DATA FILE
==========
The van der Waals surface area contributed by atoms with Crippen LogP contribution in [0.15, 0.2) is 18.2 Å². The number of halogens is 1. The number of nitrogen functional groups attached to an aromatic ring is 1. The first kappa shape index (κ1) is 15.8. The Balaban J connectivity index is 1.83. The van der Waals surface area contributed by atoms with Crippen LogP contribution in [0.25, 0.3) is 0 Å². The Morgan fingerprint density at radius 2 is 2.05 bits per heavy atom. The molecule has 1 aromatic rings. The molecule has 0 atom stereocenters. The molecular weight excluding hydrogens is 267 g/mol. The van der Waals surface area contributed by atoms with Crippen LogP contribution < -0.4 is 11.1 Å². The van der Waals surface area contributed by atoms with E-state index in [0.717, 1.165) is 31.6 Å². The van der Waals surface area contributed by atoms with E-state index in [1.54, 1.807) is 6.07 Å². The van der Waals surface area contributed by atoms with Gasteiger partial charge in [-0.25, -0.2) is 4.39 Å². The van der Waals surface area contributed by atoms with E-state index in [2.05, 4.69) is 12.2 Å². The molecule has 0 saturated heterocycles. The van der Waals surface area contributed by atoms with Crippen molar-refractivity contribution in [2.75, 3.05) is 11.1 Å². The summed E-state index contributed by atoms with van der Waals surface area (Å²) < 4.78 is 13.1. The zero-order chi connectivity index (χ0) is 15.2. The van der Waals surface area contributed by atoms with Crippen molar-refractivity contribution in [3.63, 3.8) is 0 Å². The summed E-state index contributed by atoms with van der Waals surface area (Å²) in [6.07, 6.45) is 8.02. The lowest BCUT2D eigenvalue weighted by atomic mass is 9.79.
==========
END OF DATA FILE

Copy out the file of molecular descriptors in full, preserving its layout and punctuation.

The van der Waals surface area contributed by atoms with Crippen LogP contribution in [0.15, 0.2) is 18.2 Å². The number of halogens is 1. The number of nitrogen functional groups attached to an aromatic ring is 1. The first kappa shape index (κ1) is 15.8. The Balaban J connectivity index is 1.83. The van der Waals surface area contributed by atoms with Crippen LogP contribution in [0.25, 0.3) is 0 Å². The Morgan fingerprint density at radius 2 is 2.05 bits per heavy atom. The molecule has 1 aromatic rings. The molecule has 0 atom stereocenters. The molecular weight excluding hydrogens is 267 g/mol. The van der Waals surface area contributed by atoms with Crippen LogP contribution < -0.4 is 11.1 Å². The van der Waals surface area contributed by atoms with E-state index in [0.717, 1.165) is 31.6 Å². The van der Waals surface area contributed by atoms with E-state index in [1.54, 1.807) is 6.07 Å². The van der Waals surface area contributed by atoms with Gasteiger partial charge in [-0.25, -0.2) is 4.39 Å². The van der Waals surface area contributed by atoms with E-state index in [2.05, 4.69) is 12.2 Å². The molecule has 0 saturated heterocycles. The van der Waals surface area contributed by atoms with Crippen molar-refractivity contribution in [2.75, 3.05) is 11.1 Å². The summed E-state index contributed by atoms with van der Waals surface area (Å²) < 4.78 is 13.1. The zero-order chi connectivity index (χ0) is 15.2. The van der Waals surface area contributed by atoms with Crippen molar-refractivity contribution in [3.63, 3.8) is 0 Å². The summed E-state index contributed by atoms with van der Waals surface area (Å²) in [6.07, 6.45) is 8.02. The lowest BCUT2D eigenvalue weighted by atomic mass is 9.79.